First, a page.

The truth about gifts. Gifts are great. And they can come in many different forms. Gifts don’t necessarily have to be something bought from a store. Depending on your financial situation, the way you handle gift giving can really impact your financial well-being and the environment.
For example, I am from a stereotypical large Italian family. Naturally, being part of a large family means that once all the kids grow up and start having children of their own, there is literally a new birthday every week. In addition to the stress of having to buy something unplanned every week for these parties, I cherish my precious weekend time. I do not fancy shopping, wasting gas driving all around town, waiting in line at stores, getting distracted by other items at the store and wasting more money on something that wasn’t planned etc. Even if I had the money, I just don’t feel that I need the stress of buying something that will instantly be forgotten. On top of this, most children I know in modern suburban America seem to have a bedroom and a loft full of crap they are not using. Why should I contribute to the clutter? As a matter of fact, a few of my siblings actually have bought homes and paid extra for a loft in their house and barn in the backyard for extra storage. Doesn’t that just seem like a waste of resources?
As a matter of fact, we as American’s have so much crap that starting a storage unit business is one of the most profitable companies you can start in this country.
Growing up, my parents had a single income and 8 kids. Needless to say, we had very modest means. I shared a 12×10 bedroom with 3 of my siblings. Because real estate in each bedroom was so scarce, we each had a little box for our toys. If our toys didn’t fit in our little box, we didn’t keep the toys. In hindsight, this made me appreciate the stuff that I had because I had to make sacrifices in order to keep the things that I wanted. That is a very important moral lesson.
Imagine the impact we are having on the environment by obtaining so many useless material possessions. I am not necessarily an environmentalist, but if you haven’t visited a landfill, you should take a trip. The picture below gives a pretty good description. This is years of plastic crap going into the ground.
I will probably die before I see the effects of this in the long term. However, being a gardening nerd, I can say that I feel bad for the residents in urban New Jersey. They cannot eat the vegetables they grow due to the “contaminated dirt” in their community. The article in the link doesn’t point to landfills, but it is indicative of what happens when we simply throw stuff in the ground and consume more crap instead of recycling what we already have in this world.
Just to do the theoretical math, I have 50 family members that live in a close proximity to my house. Let’s just divide 50 people into 12 months a year. That comes out to 4 birthdays per month. If I were to spend $5 per gift, I would spend $20 per month. For the whole year that is $240. If I were to invest this same $240 a year in an IRA account and earn a 10% return on investment, I would have a whopping $43,000 after 30 years.
I didn’t even mention Christmas, mothers day, fathers day, wedding anniversaries etc. Since this account grows with compound interest, the more you contribute the more you earn.
Do I sound a little obsessive compulsive or cheap? I don’t think so. Here’s why. If you change the way you look at money and envision each dollar as a little employee, that employee can grow you more employees if invested wisely. So, if you were to buy your loved one’s investment stock instead of the crap they won’t use, they will also have little employees working for them. Remember the $43,000 above, If I were to save this money and gift it for college or financial help would you still think I am cheap? Moreover, would the recipient of this financial help still consider me cheap? Some would consider all this financial planning and service-oriented labor love.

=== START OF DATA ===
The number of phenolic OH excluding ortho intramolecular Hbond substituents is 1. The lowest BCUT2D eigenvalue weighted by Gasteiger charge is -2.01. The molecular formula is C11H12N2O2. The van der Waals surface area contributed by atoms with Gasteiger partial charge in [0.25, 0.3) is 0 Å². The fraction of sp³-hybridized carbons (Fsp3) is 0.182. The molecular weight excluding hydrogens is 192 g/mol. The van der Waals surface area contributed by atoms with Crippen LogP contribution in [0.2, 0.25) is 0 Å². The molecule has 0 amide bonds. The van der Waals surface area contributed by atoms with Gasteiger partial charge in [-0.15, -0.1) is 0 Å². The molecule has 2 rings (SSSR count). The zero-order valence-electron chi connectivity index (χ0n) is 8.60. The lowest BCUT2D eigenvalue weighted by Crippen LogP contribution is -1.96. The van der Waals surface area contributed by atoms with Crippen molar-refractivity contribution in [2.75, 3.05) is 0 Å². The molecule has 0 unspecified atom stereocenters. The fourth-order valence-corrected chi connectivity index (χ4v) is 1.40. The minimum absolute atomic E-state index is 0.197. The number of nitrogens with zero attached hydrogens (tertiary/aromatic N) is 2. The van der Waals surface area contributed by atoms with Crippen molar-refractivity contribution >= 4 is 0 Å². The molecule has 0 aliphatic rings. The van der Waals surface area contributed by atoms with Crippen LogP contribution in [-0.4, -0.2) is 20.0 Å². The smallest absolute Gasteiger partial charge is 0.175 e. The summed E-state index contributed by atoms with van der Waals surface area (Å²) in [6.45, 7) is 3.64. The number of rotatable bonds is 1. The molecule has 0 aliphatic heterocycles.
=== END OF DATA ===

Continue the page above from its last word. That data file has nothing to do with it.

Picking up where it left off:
You can save a lot of money and stress by doing something service oriented with your gift giving. Below are some examples. Yes, my examples may seem cheesy, but they are things I really do and this always puts a smile on peoples face.
- Free night of babysitting.
- Free Dinner of your choice.
- Free Dessert of your choice.
- Free Game night.
- Free day of lawn care.
I am not totally against making a purchase for a gift. If my examples above just don’t work for your situation, perhaps you can give something that is actually needed like new slippers, or a gift card to Amazon with a handmade card. I personally would love to receive herbs or a tomato plant for a gift. But I understand my taste is unique.
Do you have something of value that is laying around the house? There is nothing wrong with recycling your material possessions if you think it will bring value. One time in my life, my brother needed a new computer. Being a techie, I was able to build something out of the spare parts in my closet. The Computer I built was more than capable of handling the basic tasks he needed, and I got rid of the dust collecting pieces of equipment in my closet. A win for everyone!
If you are going to spend your precious hard earned money, make sure it’s going towards something that will be of value. I am not anti-gift, I am anti-waste of money. Being intentional with money was how I paid cash for my home, got out of poverty and this blog enables me to teach others suffering from the misery of bad financial decisions.
Can the lessons in this post help you? Tell me about it in the comments. I want to expand on this idea and make all of our lives a little easier. If this article helped, please consider sharing as a token of your appreciation. Thanks for reading!